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Encyclopedia > Alpha hydroxy acid

α-Hydroxy Acids (AHA's) are naturally occurring carboxylic acids which are well-known for their use in the cosmetics industry. They are often found in products claiming to reduce wrinkles, the signs of aging, and improve the overall look and feel of the skin. They are also used as chemical peels available in a dermatologist's office, beauty and health spas and home kits, which usually contain a lower concentration. Their effectiveness are documented[1].


Glycolic acid is the most widely used of out of the group and is usually manufactured from sugar cane. It is fairly well-known and considered the most effective of the AHA's. Glycolic acid (or hydroxyacetic acid) is the smallest α-hydroxy acid (AHA). ...


Lactic acid, derived primarilly from milk is considered to be milder and less irritating than glycolic acid, and is therefore considered ideal for those with sensitive skin. It's origins can be traced back to Cleopatra, who purportedly used sour milk on her skin. Lactic acid, also known as milk acid or 2-hydroxypropanoic acid, is a chemical compound that plays a role in several biochemical processes. ... This is a disambiguation page — a navigational aid which lists other pages that might otherwise share the same title. ...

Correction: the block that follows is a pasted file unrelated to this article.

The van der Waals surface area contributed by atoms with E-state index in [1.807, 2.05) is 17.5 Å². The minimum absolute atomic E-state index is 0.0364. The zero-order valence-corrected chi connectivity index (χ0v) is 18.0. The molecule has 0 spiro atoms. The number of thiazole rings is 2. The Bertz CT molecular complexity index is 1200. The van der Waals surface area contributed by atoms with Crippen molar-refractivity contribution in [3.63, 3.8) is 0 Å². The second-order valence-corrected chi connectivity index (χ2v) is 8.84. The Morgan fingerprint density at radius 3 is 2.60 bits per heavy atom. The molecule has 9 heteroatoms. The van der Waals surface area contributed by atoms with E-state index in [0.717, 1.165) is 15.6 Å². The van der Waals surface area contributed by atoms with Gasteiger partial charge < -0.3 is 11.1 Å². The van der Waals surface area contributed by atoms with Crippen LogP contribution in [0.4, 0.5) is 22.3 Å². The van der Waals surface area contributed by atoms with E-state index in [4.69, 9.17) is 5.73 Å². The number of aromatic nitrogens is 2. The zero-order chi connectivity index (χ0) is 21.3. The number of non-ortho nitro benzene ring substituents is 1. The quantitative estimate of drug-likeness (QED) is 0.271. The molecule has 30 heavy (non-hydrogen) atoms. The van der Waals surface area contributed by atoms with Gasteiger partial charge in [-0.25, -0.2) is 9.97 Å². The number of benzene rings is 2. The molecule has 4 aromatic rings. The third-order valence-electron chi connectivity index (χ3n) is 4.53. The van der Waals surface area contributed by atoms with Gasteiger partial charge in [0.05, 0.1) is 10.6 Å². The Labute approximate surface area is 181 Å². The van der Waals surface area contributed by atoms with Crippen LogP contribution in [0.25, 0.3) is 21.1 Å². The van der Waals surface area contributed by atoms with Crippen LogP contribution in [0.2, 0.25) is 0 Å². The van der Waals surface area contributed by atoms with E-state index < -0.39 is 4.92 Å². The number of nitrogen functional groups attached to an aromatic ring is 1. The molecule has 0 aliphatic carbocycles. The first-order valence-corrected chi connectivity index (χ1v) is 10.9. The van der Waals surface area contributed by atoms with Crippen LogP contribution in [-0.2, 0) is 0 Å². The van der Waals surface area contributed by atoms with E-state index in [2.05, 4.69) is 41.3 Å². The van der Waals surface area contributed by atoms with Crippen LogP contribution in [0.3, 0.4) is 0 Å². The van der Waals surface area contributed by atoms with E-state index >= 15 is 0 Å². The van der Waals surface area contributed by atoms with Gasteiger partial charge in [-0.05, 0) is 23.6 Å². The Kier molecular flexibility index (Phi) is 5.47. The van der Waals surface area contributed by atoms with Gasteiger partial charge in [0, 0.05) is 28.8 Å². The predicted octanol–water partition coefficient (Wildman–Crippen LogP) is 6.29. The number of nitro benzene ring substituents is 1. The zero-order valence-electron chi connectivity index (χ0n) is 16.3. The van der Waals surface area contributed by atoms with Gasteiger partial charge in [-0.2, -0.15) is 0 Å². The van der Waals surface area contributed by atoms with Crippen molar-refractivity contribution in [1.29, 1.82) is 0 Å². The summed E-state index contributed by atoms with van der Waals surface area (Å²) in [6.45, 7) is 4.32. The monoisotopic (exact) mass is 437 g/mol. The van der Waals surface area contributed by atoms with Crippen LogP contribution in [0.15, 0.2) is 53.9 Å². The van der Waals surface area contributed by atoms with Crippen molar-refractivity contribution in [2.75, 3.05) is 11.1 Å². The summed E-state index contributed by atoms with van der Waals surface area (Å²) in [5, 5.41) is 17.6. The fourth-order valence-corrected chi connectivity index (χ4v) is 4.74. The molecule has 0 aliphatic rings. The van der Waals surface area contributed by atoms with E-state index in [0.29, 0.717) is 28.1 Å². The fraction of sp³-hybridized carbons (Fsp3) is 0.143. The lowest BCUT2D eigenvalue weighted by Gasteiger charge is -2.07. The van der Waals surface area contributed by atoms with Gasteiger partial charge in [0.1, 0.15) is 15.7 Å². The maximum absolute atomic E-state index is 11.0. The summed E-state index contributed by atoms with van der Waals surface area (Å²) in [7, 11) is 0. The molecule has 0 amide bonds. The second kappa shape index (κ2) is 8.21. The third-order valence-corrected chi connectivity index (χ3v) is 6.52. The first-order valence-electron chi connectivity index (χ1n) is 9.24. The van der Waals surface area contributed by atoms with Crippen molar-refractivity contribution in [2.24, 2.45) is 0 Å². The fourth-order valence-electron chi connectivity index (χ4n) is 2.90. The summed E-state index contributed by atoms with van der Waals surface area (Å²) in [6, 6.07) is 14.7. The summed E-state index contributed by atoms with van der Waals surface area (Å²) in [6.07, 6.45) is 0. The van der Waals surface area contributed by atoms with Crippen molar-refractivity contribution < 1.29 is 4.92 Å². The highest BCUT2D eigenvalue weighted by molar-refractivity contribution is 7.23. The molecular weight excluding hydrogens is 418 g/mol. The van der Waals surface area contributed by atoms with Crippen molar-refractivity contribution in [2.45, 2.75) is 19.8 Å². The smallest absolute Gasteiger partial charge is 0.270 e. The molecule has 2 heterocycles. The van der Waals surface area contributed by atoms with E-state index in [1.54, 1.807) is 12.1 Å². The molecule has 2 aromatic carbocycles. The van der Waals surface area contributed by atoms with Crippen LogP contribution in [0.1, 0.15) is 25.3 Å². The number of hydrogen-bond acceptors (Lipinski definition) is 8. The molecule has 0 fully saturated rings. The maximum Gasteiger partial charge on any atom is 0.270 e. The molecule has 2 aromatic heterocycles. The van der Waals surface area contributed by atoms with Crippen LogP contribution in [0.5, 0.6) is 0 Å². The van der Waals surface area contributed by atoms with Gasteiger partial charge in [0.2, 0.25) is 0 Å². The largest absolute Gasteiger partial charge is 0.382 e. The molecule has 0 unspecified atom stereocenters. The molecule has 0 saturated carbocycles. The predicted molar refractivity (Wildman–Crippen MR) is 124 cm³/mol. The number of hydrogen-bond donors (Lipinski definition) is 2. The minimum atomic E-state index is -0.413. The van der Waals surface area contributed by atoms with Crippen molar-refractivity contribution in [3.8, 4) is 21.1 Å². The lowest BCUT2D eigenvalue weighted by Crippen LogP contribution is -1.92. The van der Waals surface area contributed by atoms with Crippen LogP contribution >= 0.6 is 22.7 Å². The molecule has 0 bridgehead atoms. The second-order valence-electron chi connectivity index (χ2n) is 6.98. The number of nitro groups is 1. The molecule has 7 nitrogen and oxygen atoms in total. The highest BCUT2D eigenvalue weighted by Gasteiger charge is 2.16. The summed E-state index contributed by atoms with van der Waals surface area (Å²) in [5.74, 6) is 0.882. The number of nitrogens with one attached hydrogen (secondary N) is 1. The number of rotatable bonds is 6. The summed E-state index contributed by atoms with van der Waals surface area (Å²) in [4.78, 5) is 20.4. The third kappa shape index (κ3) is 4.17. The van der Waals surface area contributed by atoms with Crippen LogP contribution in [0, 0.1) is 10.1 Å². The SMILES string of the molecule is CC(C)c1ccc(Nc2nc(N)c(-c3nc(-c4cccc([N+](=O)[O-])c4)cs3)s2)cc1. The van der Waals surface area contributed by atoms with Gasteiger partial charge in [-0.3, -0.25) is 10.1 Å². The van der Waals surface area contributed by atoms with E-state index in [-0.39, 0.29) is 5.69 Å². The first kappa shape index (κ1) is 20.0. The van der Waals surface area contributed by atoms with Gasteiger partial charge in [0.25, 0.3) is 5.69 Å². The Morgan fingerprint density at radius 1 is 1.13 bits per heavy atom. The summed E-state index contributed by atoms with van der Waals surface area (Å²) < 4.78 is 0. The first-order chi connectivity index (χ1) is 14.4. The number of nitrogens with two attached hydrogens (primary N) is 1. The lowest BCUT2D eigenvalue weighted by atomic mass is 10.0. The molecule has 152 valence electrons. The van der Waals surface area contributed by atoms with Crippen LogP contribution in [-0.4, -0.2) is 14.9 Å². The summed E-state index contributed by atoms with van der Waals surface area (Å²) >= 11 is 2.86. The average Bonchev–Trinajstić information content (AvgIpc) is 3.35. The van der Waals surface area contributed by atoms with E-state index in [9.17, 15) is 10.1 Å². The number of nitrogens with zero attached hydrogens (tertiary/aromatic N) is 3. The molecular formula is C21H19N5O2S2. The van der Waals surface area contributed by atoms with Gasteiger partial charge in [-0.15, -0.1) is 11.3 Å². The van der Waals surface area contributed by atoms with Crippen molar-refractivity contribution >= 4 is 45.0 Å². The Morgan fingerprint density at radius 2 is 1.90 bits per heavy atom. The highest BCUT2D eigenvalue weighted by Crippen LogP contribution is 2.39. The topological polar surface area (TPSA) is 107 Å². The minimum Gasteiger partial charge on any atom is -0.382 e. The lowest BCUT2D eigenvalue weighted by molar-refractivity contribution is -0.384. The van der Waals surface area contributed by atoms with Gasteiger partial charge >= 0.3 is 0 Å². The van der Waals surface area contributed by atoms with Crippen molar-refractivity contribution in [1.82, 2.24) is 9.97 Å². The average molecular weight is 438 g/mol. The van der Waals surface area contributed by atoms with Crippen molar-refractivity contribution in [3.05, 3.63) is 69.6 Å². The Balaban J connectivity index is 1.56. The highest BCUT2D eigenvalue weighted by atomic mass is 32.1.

Citric acid from citrus fruits, tartaric acid from apples and pears and malic acid from grapes are not as common and their effectiveness is still not clear. Citric acid is a weak organic acid found in citrus fruits. ... Tartaric acid is a white crystalline organic acid. ... Malic acid is a tart-tasting organic acid that plays a role in many sour or tart foods. ...

Contents


Chemical Structure

AHA's class name origionates from their structural similarity in having a hydroxyl group α(alpha) to the acidic carboxyl group.


Safety

AHAs are generally safe, when used on the skin as a cosmetic agent using the recommended dosage. The most common side-effects are mild skin irritations, redness and flaking. The severity usually depends on the pH and the concentration of the acid used. Chemical peels tend to have more severe side-effects including blistering, burning and skin discoloration, although they are usually mild and goes away after a day or two after treatment. The correct title of this article is pH. The initial letter is capitalized due to technical restrictions. ...


The FDA has also warned consumers that care should be taken when using AHAs after an industry sponsored study found that they can increase photosensitivity to the sun[2].


See also

  • Beta Hydroxy Acid

References

  1. ^ An evaluation of the effect of an alpha hydroxy acid-blend skin cream in the cosmetic improvement of symptoms of moderate to severe xerosis, epidermolytic hyperkeratosis, and ichthyosis. Cutis. 1998 Jun;61(6):347-50
  2. ^ Alpha Hydroxy Acids for Skin Care by Paula Kurtzweil, FDA Consumer March-April 1998, Revised May 1999

 
 

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